The National Weather Service has issued flood watches for portions of northwest Oregon and southwest Washington, including the central Coast Range, central Oregon coast, central Willamette Valley, the Coast Range of northwest Oregon, the greater Portland metro area, Lower Columbia, north Oregon coast, and south Willamette Valley for Monday, February 11 from 7 p.m. PST through Wednesday, February 13, 4 a.m.
Oregon Dept. of Geology and Mineral Industries
Heavy rain can trigger landslides and debris flows in steep terrain, and the risk is higher in burn areas.
Find the latest information here: alerts.weather.gov/cap/or.php?x=1
Debris flows are rapidly moving, extremely destructive landslides. They can contain boulders and logs transported in a fast-moving soil and water slurry down steep hillsides and through narrow canyons. They can easily travel a mile or more. A debris flow moves faster than a person can run. People, structures and roads located below steep slopes in canyons and near the mouths of canyons may be at serious risk.
If your home, work, or route is in a watch area:
- Stay alert. Track the flood watch by radio, TV, weather radio or online. If told to evacuate, do so immediately.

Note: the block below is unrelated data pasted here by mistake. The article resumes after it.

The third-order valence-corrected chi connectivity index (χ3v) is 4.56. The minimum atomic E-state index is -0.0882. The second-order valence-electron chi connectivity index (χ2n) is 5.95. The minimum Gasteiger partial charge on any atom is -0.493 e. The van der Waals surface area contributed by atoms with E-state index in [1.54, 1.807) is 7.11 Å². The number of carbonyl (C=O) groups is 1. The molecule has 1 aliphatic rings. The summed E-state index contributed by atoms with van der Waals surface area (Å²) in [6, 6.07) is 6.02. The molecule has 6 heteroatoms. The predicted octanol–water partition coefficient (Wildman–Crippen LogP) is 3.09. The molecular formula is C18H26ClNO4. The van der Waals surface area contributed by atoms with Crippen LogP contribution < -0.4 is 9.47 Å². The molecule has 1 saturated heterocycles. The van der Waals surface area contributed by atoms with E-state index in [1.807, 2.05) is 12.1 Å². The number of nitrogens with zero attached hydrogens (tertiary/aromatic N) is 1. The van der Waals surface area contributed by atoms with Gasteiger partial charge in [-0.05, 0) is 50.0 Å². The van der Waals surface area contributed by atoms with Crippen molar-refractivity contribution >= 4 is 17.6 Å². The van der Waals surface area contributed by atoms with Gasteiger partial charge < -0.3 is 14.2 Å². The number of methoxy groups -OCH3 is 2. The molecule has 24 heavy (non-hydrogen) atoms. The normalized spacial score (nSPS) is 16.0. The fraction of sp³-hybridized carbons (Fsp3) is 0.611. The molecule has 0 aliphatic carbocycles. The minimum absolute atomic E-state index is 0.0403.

- Listen. Unusual sounds might indicate moving debris, such as trees cracking or boulders knocking together. A trickle of falling mud or debris may precede larger landslides. If you think there is danger of a landslide, leave immediately.
- Watch the water. If water in a stream or creek suddenly turns muddy or the amount of water flowing suddenly decreases or increases, this is a warning that the flow has been affected upstream. You should immediately leave the area because a debris flow may soon be coming downstream.
- Travel with extreme caution. Assume roads are not safe. Be alert when driving, especially at night. Embankments along roadsides may fail, sending rock and debris onto the road.
For more landslide and debris flow information: www.oregongeology.org/Landslide/debrisflow.htm